My new reality is sinking in, finally
I often post articles on LinkedIn with a lead in: “If you only have time to read one thing today, this is it.” I started to post this article, “How knitters got knotted in a purity spiral: A process of moral outbidding is corroding small communities from within” this morning, but realize I have more to say on this topic.
The article was posted by one of my most trusted friends, and former bridesmaids, on her private Facebook feed, along with her concerns and fears. She has her own company, which is growing and exposing her to bigger and bigger communities. Sharing, liking the wrong thing could, in an instant, destroy her and all she has worked for in her life, not to mention the people who have invested their money in her company and her employees.
This post is about the current “purity spiral” that has taken hold not just in the U.S., but around the world.
So take a deep breath and come along with me. You’re going to have to connect the dots between a knitting community and the legal industry. But look around you, we’re seeing this purity test phenomenon, along with the inability to dissent, all around us.
I know, I know, I know. It’s January 2020 and I blogged exactly seven (that’s 7) times last year. WTH??
It boils down to two things:
1. I’ve been really busy.
I started a new job which required a move from Los Angeles to New Orleans. It was my first move in more than 20 years, and wow, that threw me. I’m really good at transitions and multi-task organization, but this one really got me and I actually started to doubt myself, but I knew better than to listen to “that” voice and I pushed through it. That first month I really wondered if it would all settle down or if this would be my new normal. It took a couple months, but it finally did settle down, just in time to buy a house, pack up all the stuff we had unpacked (Sports Dude says he got a head start by not unpacking a dozen or so boxes that just sat around our rental for the 8 months we were there), and move to our new home.
One of the reasons we moved was to get out of the crazy of LA. The congestion. The pace of life. The “culture.” We bought this house to literally stop and enjoy the views. To recharge. To let go and be in the moment. We have yet to be disappointed. Photos above and below are from our back porch of a sunrise and sunset this week.
2. I really didn’t have much to say.
It kinda struck me this year more than other years, but we’re still talking about the same crap we were talking about 20+ years ago: Industry groups. Diversity. Attorneys not wanting to do business development. What to do about the service partners when their rainmakers retire. Succession planning. Client service. Billing rates. CRM.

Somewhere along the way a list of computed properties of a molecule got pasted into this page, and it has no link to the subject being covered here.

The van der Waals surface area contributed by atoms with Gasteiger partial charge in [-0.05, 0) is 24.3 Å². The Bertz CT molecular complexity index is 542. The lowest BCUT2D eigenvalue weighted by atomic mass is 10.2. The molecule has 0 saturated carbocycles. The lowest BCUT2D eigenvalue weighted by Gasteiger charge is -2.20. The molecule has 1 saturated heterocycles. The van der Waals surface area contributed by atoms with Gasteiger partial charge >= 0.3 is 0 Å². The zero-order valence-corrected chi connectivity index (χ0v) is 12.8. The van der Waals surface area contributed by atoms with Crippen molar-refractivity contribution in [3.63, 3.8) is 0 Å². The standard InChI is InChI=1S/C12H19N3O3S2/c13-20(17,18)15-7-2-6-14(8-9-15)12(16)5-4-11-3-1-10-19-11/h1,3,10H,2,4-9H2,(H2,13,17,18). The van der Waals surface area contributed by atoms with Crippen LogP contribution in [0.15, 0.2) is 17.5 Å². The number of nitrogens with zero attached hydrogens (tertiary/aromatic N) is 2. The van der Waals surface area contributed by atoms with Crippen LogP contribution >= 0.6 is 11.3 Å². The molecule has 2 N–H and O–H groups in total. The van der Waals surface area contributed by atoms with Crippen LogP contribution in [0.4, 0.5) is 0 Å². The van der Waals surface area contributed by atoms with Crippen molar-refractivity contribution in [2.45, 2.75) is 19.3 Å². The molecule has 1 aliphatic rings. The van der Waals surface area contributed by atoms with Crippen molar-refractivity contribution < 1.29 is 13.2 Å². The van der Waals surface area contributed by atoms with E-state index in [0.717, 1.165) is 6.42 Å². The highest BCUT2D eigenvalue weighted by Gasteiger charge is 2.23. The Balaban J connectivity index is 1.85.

Sure we’ve had some disruptions: generational shifts, AFAs, AI. But they all come back to the same themes. I keep thinking, “Ah, this is going to really change things,” but it rarely does. We just keep operating in a very small bubble because, well, lawyers.
This avoidance of changes (innovation) in our industry comes from the risk aversion of lawyers; decision are based on precedence, not looking forward. It’s amazing that all these years (decades) later the basic tenants of Dr. Larry Richards article Herding Cats: The Lawyer Personality Revealed still hold true: Lawyers remain more skeptical, less resilient, and more autonomous than the general population. Great for writing a legal brief, not so great when it comes to business innovations and practices.
While I have seen glimmers of change with the entrance of the Millennials into the law firm, on the whole, there has not been too much change, because how we cultivate and educate lawyers hasn’t changed much. Oh, wait, what’s that I’m reading and hearing? Law schools discussing getting rid of the LSAT? Law firms starting to change hiring practices and looking at non-traditional (tier 1) law schools? Oooh, is that the rise of the millennial leader (video) I’m seeing?? Hmmmm.
So what to do?
I know. It’s been a while since I have blogged. For those not paying close attention, I not only changed firms, but I have changed states. The Sports Dude and I have gone from LA to NOLA. We have traded earthquakes for tropical depressions.